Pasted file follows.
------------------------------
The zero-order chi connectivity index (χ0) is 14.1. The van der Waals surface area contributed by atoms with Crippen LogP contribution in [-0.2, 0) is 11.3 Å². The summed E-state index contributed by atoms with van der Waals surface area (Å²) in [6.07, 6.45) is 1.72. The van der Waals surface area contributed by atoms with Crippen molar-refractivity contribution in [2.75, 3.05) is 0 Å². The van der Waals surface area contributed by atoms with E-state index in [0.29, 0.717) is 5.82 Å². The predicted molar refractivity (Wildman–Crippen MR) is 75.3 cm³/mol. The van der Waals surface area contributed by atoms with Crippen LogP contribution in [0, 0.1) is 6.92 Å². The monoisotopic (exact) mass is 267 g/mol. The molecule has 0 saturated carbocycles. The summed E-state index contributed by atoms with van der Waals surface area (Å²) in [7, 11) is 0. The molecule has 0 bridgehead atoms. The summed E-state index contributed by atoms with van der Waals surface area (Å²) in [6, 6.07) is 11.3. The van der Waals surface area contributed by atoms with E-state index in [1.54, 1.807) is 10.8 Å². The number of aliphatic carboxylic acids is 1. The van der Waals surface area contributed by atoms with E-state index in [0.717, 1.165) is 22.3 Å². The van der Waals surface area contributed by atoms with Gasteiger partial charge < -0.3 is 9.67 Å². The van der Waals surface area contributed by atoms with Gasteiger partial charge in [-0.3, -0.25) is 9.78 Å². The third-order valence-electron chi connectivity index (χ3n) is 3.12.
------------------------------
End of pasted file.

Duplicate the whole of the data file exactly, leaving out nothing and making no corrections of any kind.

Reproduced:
The zero-order chi connectivity index (χ0) is 14.1. The van der Waals surface area contributed by atoms with Crippen LogP contribution in [-0.2, 0) is 11.3 Å². The summed E-state index contributed by atoms with van der Waals surface area (Å²) in [6.07, 6.45) is 1.72. The van der Waals surface area contributed by atoms with Crippen molar-refractivity contribution in [2.75, 3.05) is 0 Å². The van der Waals surface area contributed by atoms with E-state index in [0.29, 0.717) is 5.82 Å². The predicted molar refractivity (Wildman–Crippen MR) is 75.3 cm³/mol. The van der Waals surface area contributed by atoms with Crippen LogP contribution in [0, 0.1) is 6.92 Å². The monoisotopic (exact) mass is 267 g/mol. The molecule has 0 saturated carbocycles. The summed E-state index contributed by atoms with van der Waals surface area (Å²) in [7, 11) is 0. The molecule has 0 bridgehead atoms. The summed E-state index contributed by atoms with van der Waals surface area (Å²) in [6, 6.07) is 11.3. The van der Waals surface area contributed by atoms with E-state index in [1.54, 1.807) is 10.8 Å². The number of aliphatic carboxylic acids is 1. The van der Waals surface area contributed by atoms with E-state index in [0.717, 1.165) is 22.3 Å². The van der Waals surface area contributed by atoms with Gasteiger partial charge < -0.3 is 9.67 Å². The van der Waals surface area contributed by atoms with Gasteiger partial charge in [-0.3, -0.25) is 9.78 Å². The third-order valence-electron chi connectivity index (χ3n) is 3.12.